Nella Dan 1962–1987
Without doubt, the most famous of the Lauritzen’s Dan ships to serve ANARE was the Nella Dan.
Commissioned by Lauritzen with considerable input from the Antarctic Division, Nella Dan was named in honour of Nel Law, wife of the AAD Director of the time, Phil Law.
Built by the Aarlborg Shipyard Pty Ltd in 1961, she incorporated all the features of her older sisters, the Thala Dan, Kista Dan and Magga Dan. An ice breaker stern, ice fins and ice knife were becoming regular features, but a novel addition was the double hull in the engine room and part of the holds.
The ascent to the crow’s nest was through the interior of the mast, and the ship supplied its own fresh water with an Atlas generator. At the time of her construction, the Nella Dan was regarded as setting the standard for polar vessels. Her specifications included:
- main engine turbo charged Burmeister & Wain diesel, with an output of 2500 IHP (Indicated Horse Power) at 300 rpm. The propeller blades were reversible.
- length overall 75.5 metres
- breadth moulded 14.3 metres
- draft fully loaded 6.268 metres
- speed 12.5 knots
- bunker capacity 736.2 tons
- fuel consumption approximately 8 tons per day
- passenger capacity originally 34 in one two-berth and ten four-berth cabins, most of which were wood paneled
- permanent helicopter deck of about 100 square metres on the aft deck
- a special built-in shaft extended from the promenade deck to the bottom of the ship for use in hydrographic surveys. The shaft was also designed to facilitate the installation of special echo sounders.
A novel addition to shipboard domestic operations was the installation of a dishwasher.
Nella Dan sailed to the Antarctic every year of the 26 years she was charted by ANARE.
In the mid sixties, two four-berth cabins were added on the starboard aft deck. This increased passenger accommodation from 34 to 42. At times in heavy seas, it was very difficult and dangerous to move from these cabins (the area was known as ‘skid row’). The lounge was added above the bridge at around the same time. There was also a four-berth cabin on the upper promenade deck.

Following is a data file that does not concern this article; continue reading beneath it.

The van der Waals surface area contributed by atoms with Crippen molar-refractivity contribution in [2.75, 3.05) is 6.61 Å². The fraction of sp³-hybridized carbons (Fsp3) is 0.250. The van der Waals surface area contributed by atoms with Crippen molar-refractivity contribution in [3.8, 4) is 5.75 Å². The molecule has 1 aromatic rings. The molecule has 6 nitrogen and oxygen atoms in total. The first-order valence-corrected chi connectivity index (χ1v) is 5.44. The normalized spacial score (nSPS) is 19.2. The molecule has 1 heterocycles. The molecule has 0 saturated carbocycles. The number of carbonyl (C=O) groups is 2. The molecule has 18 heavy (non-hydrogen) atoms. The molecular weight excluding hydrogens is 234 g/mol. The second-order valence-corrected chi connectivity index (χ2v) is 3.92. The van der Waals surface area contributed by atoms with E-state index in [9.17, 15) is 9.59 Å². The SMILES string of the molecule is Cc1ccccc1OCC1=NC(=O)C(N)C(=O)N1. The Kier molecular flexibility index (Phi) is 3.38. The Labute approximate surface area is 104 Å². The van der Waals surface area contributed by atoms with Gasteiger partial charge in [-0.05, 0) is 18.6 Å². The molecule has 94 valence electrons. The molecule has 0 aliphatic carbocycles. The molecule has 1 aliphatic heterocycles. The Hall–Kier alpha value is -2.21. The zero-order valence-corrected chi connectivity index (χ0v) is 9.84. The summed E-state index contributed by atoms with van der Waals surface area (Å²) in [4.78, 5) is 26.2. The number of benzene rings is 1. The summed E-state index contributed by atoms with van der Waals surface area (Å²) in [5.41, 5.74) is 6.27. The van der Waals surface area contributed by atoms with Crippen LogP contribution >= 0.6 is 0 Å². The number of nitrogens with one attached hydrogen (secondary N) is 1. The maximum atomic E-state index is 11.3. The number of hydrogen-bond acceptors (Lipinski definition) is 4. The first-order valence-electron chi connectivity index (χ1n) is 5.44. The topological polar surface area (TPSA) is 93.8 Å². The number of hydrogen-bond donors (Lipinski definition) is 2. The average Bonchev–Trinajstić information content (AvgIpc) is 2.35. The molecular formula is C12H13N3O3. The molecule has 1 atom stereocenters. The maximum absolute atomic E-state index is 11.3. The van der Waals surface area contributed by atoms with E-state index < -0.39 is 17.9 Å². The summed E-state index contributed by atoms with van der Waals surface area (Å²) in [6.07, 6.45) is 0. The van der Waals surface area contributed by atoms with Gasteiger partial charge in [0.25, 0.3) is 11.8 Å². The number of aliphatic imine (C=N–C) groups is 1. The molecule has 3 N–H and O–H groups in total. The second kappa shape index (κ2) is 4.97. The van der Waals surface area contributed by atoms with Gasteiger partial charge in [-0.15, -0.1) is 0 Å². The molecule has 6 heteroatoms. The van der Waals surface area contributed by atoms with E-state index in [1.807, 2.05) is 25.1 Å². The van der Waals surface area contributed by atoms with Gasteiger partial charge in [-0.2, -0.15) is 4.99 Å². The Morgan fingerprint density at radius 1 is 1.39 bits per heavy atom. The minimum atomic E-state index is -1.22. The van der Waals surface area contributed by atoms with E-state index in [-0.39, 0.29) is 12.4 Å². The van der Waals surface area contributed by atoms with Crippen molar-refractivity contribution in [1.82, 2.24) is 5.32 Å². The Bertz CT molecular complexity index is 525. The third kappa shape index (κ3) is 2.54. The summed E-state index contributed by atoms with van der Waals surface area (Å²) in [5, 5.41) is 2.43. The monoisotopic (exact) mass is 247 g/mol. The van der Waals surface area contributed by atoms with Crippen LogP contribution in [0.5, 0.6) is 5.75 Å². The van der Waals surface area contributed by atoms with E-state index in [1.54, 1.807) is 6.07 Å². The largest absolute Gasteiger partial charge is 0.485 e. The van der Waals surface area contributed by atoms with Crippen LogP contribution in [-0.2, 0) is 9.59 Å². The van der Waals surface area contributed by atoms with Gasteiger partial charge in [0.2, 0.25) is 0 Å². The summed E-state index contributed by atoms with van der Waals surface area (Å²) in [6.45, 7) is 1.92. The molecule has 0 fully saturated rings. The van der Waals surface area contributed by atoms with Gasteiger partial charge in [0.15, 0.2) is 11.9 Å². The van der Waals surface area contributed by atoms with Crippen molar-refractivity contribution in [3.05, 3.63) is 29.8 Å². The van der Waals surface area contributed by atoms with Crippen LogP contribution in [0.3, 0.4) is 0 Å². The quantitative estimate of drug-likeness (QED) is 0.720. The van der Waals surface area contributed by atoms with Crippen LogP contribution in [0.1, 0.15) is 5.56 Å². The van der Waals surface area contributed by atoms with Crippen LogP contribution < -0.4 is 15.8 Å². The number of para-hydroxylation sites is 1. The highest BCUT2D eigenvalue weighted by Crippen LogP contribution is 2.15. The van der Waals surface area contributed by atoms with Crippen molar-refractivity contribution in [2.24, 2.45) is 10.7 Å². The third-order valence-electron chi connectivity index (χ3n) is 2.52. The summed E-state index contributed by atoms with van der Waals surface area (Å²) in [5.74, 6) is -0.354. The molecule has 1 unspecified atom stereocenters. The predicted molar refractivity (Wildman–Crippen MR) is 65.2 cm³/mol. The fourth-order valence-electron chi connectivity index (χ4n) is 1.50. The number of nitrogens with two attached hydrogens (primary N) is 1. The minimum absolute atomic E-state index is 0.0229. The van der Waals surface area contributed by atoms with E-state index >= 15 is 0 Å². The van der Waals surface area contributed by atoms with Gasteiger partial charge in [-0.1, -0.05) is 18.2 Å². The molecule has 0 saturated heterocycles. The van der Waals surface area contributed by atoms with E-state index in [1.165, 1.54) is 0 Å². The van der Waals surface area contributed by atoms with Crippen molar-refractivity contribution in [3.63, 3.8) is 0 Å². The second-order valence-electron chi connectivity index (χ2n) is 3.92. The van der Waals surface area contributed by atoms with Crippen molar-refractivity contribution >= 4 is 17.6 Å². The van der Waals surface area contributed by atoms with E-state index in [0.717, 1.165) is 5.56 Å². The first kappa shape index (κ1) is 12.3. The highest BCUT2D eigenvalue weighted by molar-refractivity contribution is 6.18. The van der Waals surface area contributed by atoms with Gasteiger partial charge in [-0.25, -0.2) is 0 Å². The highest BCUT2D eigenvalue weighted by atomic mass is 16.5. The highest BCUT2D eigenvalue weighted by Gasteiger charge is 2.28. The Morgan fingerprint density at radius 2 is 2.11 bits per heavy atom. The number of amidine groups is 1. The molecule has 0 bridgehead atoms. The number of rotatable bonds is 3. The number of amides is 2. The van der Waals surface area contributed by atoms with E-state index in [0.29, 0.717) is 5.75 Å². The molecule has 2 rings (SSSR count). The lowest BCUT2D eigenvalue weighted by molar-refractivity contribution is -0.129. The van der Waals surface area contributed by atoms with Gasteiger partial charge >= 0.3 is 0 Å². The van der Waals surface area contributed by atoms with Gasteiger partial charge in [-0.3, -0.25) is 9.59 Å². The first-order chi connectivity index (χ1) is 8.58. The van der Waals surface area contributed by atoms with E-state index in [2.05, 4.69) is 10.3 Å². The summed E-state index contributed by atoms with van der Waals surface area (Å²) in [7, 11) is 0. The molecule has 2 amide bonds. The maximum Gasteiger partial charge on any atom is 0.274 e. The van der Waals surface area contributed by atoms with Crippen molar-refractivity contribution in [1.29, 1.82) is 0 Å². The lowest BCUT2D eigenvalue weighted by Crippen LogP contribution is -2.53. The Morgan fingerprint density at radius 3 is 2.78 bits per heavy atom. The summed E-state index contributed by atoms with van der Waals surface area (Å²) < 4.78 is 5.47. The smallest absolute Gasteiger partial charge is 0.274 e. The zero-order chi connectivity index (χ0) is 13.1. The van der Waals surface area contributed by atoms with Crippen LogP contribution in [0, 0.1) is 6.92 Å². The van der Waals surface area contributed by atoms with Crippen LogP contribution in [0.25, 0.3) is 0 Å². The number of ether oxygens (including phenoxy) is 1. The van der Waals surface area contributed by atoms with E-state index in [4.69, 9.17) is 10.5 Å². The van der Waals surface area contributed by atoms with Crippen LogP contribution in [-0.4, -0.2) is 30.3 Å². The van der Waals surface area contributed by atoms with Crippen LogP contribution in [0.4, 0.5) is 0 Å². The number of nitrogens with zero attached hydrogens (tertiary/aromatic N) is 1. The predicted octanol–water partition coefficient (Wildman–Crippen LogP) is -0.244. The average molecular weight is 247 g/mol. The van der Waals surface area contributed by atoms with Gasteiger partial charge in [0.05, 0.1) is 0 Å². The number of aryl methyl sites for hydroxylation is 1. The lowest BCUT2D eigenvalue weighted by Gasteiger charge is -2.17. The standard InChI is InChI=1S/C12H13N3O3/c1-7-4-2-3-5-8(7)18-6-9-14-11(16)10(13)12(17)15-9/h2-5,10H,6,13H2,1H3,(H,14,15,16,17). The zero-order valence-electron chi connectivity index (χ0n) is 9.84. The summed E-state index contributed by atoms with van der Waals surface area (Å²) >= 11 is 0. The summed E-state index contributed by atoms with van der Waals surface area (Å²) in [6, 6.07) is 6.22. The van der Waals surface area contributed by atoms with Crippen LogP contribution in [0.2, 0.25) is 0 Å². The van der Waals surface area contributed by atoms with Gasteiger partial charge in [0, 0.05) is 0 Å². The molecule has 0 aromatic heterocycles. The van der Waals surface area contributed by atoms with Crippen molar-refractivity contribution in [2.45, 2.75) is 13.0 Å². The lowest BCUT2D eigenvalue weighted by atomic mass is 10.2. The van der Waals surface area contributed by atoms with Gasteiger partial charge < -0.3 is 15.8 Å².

Nella Dan was involved in the development of what has become a major Antarctic and Southern Ocean marine science program.
In 1979, a decision was taken to participate in the BIOMASS (Biological Investigations of Marine Antarctic Systems and Stocks) program. So the following year in 1980, the vessel was modified at a cost of $1.2 million to undertake deep sea research trawling. This was the first major Australian Antarctic venture since BANZARE into deep sea marine science.
The stern was altered to allow for research scale trawling. The helicopter deck was raised and the gantry, which extended aft of the stern, fitted beneath it. Two trawling winches were installed on the aft deck, and a hydrographic winch was added forward of the helicopter deck. A Caterpillar generator was placed adjacent to the funnel to power the winches and gantry.
A small baggage room forward of the passengers’ mess was converted into an instrument room, in which were installed quantitative echo sounders, a precision depth sounder and a computer data logging system. Another baggage room was later converted into a laboratory.
An additional innovation was the installation of a closed circuit television to allow vision of the trawl deck from both the instrument room and the bridge.
During this time Nella Dan visited every one of Australia’s stations several times, and supported major exploratory activities along much of the AAT coastline. From 1981, she continued to provide a research platform for the increasingly prestigious marine science program until her demise in 1987. She remains one of the longest continuously serving Antarctic ships.
She enjoyed the dubious distinction of plunging her passengers into an unexpected seven week stationary sojourn in the ice in 1985, the longest besetment ever experienced by any ANARE ship, before or since. Nella Dan was beset off the Enderby Coast out from Mount Biscoe, during the ADBEX III voyage 1985–86. The ice was 13 feet thick and held the Nella Dan for 52 days from October, until released by the Japanese 30,000 horsepower icebreaker Shirase.
On her last fateful voyage in December 1987, during resupply operations at Macquarie Island, bad weather blew up. Nella dragged her anchor and was driven aground just metres off the island. Although plans were initially made to salvage the vessel, the decision was eventually made to scuttle her. At 5:42 pm on 24 December 1987, she was sunk in deep water off Macquarie Island.
The response from around the world was overwhelming. Crew and expeditioners who had sailed in her over the years responded by composing poetry, songs and eulogies in her honour. A former doctor from Macquarie Island mourned:
… this is a black letter day in Australian Antarctic history. A tired old ship disappeared under the sea, but it is only the empty shell and not the soul of Nella Dan. Nobody can destroy the memory and love of hundreds of expeditioners who sailed in the little red ship during her 26 years … Nella Dan rests now at the bottom of the sea, but she will live forever in the hearts of thousands of her friends, God bless you, Nella – rest in peace.
Farewell Nella Dan, Aurora, March 1988.